Many investors are holding off buying stocks until they've had a chance to check out the many earnings releases now coming in. There are worries that corporate profits in the coming quarters won't live up to investors' expectations, and these concerns are forcing the major indices to sway.
It doesn't help that in recent months investors have returned to their speculative ways, bidding up share prices of companies that still face challenged outlooks. This is coupled with emerging signs that the economic recovery will be tepid at best.
In November, I talked about using PEG (
price/earnings to growth) ratios as a tool for valuing profitable biotech companies. Perhaps now is the time to look at ways to evaluate the other type of biotech companies -- those that have yet to make any money.
Biotech stocks have a number of unique advantages that are driven by a variety of factors. For example, the combination of technological and scientific advances, the aging baby-boomer population and increased corporate partnerships, just to name a few, make this sector attractive for growth over the next decade.
However, there are two perceived disadvantages of growth stocks. One is volatility, which is often associated with risk. Second, inefficient markets result when not all buyers have the same information. This is due in part to the unique problems inherent in properly valuing growth-stage companies.
Most investors may not understand the value of a drug that is not yet approved for sale. As products progress through the regulatory cycle, though, visibility is increased and the risk is reduced. Opportunities are created because the investment community sometimes ignores this progress as it happens. Investors get excited when a prominent medical journal publishes results or the product passes a major regulatory hurdle. However, the real value changes as clinical trials prove that the drug actually works.
Investing in these stocks is further complicated by the speed with which events get discounted. Scientific discovery requires long periods of trial and error. Every day, science is discovering new rules for medical science. Sometimes medical researchers go down a dead end, other times they uncover a new mystery. This is the nature of scientific discovery; it can't be rushed.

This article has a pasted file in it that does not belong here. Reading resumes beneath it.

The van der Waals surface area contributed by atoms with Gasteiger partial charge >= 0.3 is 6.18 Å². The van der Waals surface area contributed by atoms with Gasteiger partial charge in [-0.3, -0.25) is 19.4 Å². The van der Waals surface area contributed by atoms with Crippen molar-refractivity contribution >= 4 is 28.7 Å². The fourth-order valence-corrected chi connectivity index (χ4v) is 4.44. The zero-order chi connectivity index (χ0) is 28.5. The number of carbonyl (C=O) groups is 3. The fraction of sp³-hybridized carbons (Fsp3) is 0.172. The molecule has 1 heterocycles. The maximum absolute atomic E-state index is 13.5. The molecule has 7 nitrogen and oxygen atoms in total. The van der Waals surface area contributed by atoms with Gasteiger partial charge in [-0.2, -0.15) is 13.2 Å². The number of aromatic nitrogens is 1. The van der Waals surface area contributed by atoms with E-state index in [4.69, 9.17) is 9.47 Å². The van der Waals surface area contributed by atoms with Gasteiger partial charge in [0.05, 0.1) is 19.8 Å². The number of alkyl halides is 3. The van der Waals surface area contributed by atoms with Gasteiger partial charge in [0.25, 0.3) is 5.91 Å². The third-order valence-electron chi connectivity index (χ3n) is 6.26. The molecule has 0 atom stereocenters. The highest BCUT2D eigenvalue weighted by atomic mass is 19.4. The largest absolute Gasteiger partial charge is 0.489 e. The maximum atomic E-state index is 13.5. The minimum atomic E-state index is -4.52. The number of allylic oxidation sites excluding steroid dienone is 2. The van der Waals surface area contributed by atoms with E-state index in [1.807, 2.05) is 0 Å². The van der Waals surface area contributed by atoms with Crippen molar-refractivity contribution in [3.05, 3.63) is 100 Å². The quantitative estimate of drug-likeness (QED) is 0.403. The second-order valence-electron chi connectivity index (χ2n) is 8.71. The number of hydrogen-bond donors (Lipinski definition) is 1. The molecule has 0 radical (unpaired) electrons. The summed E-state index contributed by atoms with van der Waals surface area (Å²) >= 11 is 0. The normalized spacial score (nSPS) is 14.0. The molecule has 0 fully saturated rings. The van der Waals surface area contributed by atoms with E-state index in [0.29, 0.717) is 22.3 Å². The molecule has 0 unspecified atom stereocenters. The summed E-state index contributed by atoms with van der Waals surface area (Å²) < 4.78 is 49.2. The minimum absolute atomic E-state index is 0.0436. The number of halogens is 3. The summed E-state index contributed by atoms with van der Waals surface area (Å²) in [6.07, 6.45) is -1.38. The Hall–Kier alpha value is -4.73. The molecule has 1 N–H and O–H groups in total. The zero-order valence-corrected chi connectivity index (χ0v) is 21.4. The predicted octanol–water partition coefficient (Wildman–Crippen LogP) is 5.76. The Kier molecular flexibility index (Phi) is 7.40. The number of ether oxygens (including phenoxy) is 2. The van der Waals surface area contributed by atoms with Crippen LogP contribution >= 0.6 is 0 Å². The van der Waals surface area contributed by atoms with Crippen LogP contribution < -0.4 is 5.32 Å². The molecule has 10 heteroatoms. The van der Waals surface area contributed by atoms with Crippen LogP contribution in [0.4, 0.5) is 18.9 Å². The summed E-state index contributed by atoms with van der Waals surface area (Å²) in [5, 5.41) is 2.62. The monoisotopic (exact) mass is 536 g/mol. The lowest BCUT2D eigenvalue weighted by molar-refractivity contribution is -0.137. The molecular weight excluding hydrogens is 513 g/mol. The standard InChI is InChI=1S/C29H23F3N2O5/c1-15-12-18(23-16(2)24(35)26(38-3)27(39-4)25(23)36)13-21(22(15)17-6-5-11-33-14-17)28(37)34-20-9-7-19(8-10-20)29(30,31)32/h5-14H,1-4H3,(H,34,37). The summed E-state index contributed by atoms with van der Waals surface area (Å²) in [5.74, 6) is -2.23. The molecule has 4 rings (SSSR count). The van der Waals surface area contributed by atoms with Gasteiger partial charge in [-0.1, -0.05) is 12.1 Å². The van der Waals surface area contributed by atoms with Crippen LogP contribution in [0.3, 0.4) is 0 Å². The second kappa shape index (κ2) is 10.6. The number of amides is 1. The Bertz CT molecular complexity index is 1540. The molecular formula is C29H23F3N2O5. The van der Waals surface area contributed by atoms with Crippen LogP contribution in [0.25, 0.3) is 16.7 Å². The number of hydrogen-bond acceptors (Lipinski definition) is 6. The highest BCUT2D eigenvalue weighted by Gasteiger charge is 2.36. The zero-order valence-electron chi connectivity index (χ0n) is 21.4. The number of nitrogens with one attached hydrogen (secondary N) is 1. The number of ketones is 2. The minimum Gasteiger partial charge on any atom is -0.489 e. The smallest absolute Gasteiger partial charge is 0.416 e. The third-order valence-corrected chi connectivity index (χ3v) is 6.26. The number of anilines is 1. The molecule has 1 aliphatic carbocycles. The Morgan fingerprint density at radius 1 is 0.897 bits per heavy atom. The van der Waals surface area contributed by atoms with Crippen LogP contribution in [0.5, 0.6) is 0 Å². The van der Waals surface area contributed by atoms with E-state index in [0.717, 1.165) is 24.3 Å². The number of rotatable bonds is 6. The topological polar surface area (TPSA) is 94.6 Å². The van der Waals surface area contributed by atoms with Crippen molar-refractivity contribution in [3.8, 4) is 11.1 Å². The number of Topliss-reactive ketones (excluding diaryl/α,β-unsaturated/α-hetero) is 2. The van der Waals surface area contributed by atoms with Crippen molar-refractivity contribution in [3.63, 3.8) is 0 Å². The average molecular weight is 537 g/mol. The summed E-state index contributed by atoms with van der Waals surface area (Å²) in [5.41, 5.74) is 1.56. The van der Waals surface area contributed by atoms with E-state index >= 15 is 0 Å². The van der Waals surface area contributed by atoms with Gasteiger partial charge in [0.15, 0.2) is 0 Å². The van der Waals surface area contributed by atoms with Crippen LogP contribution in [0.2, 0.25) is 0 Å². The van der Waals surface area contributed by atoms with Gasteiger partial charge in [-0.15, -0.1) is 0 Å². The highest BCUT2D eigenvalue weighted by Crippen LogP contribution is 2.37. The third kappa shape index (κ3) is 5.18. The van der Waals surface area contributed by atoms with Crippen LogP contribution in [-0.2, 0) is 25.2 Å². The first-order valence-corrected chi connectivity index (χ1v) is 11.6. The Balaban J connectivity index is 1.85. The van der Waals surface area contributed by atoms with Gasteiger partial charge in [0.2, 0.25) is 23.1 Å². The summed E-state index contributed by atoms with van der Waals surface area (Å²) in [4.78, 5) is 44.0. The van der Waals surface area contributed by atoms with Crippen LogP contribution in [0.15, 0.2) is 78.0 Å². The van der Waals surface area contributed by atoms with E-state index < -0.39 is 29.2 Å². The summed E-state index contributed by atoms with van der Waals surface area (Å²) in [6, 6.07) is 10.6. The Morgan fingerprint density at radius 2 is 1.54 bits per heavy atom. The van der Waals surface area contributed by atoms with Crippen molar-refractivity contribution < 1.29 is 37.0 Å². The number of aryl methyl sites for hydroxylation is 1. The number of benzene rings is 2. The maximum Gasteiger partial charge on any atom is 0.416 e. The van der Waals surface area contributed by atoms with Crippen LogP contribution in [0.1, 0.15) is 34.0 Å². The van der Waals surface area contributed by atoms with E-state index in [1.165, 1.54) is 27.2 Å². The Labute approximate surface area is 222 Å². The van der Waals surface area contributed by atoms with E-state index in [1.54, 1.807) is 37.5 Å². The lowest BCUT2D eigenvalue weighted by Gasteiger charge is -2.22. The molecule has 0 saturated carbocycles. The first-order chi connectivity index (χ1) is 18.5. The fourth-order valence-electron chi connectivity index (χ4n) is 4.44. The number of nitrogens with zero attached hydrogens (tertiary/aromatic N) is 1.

So when doing the homework on biotech stock investing, these are some guidelines that are helpful:
Look for companies with at least two drugs in clinical trials. Then the company has something to fall back on if for some reason one product proves to lack efficacy. Another approach is to look for companies diversified around a specific disease class or that have a niche technology that can be used as a platform for a range of different drugs.
Companies that fail to link up with a corporate or academic partner can have trouble surviving. To ensure survival or lower risk, biotech companies will engineer several collaborative agreements with various pharmaceutical companies for research or marketing. Look for substantial milestone payments and cash commitments when the deal is announced, not just "talk" about a research alliance.
Early-stage companies may or may not have the right people in senior management. It's important to have someone with a proven track record of taking a drug through the regulatory hurdles or to the marketplace. Look at the financials and go to the section on management to see who's working there and what they've accomplished in the past.
For many biotech companies, the release of a commercial product is often many years away and requires millions of dollars. Thus, a company's burning of cash in ongoing research and development, its "burn rate," is a critical measure of its longevity. Look for companies that have a minimum of two years of cash reserves.
Beyond these factors, you still have to do an individual review of any biotech stock you would consider for purchase, and know its story. This brings me to
. Many of you know that I've been
following the company.
With the latest developments on ImClone, it's best that investors avoid the company at all costs for the time being. I know I was optimistic earlier, but now it appears the company is faced with more serious allegations that could hinder further clinical development of Erbitux, an experimental treatment for colon cancer.
ImClone's management is on edge with news that the U.S. House Committee on Energy and Commerce is investigating the possibility that ImClone misled investors by hiding negative information about its Erbitux research.
I can only speculate on what lies ahead, but I'll keep it short. On the one hand, the Waksal brothers could be cleared of any wrongdoing, and the company could conduct additional clinical trials on Erbitux. On the other hand, the company could be saddled with serious lawsuits and investigations that impede Erbitux's development.
With all the negative news coming out about ImClone, it looks like the latter scenario for the near future.
Nadine Wong is the editor, publisher and co-founder of the
BioTech Sage Report
and contributes a weekly biotech column to this site. At the time of publication, Wong had no position in any of the securities mentioned in this column, although holdings can change at any time. Under no circumstances does the information in this column represent a recommendation to buy or sell stocks. While she cannot provide investment advice or recommendations, Wong invites you to send comments on her column to
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